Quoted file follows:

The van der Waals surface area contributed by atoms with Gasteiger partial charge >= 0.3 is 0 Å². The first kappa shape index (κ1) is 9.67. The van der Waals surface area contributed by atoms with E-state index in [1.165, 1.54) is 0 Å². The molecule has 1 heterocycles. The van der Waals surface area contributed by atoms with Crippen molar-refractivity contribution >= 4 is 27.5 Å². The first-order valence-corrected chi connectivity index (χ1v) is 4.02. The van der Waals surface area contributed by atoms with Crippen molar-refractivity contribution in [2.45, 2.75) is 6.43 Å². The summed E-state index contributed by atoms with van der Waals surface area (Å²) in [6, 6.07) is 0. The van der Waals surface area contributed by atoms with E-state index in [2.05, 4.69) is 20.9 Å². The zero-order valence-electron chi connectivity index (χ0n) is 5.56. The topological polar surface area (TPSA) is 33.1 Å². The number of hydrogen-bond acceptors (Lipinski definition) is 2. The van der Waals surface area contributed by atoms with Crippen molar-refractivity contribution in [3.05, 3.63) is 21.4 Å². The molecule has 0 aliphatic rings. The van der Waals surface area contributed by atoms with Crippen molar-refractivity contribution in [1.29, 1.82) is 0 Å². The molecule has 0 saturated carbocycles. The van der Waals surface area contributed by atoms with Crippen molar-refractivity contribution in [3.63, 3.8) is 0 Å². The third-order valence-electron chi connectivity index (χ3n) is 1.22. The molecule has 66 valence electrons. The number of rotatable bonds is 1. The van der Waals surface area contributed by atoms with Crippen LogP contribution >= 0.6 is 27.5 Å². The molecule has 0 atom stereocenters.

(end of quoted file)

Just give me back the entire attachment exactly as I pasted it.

The van der Waals surface area contributed by atoms with Gasteiger partial charge >= 0.3 is 0 Å². The first kappa shape index (κ1) is 9.67. The van der Waals surface area contributed by atoms with E-state index in [1.165, 1.54) is 0 Å². The molecule has 1 heterocycles. The van der Waals surface area contributed by atoms with Crippen molar-refractivity contribution >= 4 is 27.5 Å². The first-order valence-corrected chi connectivity index (χ1v) is 4.02. The van der Waals surface area contributed by atoms with Crippen molar-refractivity contribution in [2.45, 2.75) is 6.43 Å². The summed E-state index contributed by atoms with van der Waals surface area (Å²) in [6, 6.07) is 0. The van der Waals surface area contributed by atoms with E-state index in [2.05, 4.69) is 20.9 Å². The zero-order valence-electron chi connectivity index (χ0n) is 5.56. The topological polar surface area (TPSA) is 33.1 Å². The number of hydrogen-bond acceptors (Lipinski definition) is 2. The van der Waals surface area contributed by atoms with Crippen molar-refractivity contribution in [3.05, 3.63) is 21.4 Å². The molecule has 0 aliphatic rings. The van der Waals surface area contributed by atoms with Crippen molar-refractivity contribution in [1.29, 1.82) is 0 Å². The molecule has 0 saturated carbocycles. The van der Waals surface area contributed by atoms with Crippen molar-refractivity contribution in [3.63, 3.8) is 0 Å². The third-order valence-electron chi connectivity index (χ3n) is 1.22. The molecule has 66 valence electrons. The number of rotatable bonds is 1. The van der Waals surface area contributed by atoms with Crippen LogP contribution >= 0.6 is 27.5 Å². The molecule has 0 atom stereocenters.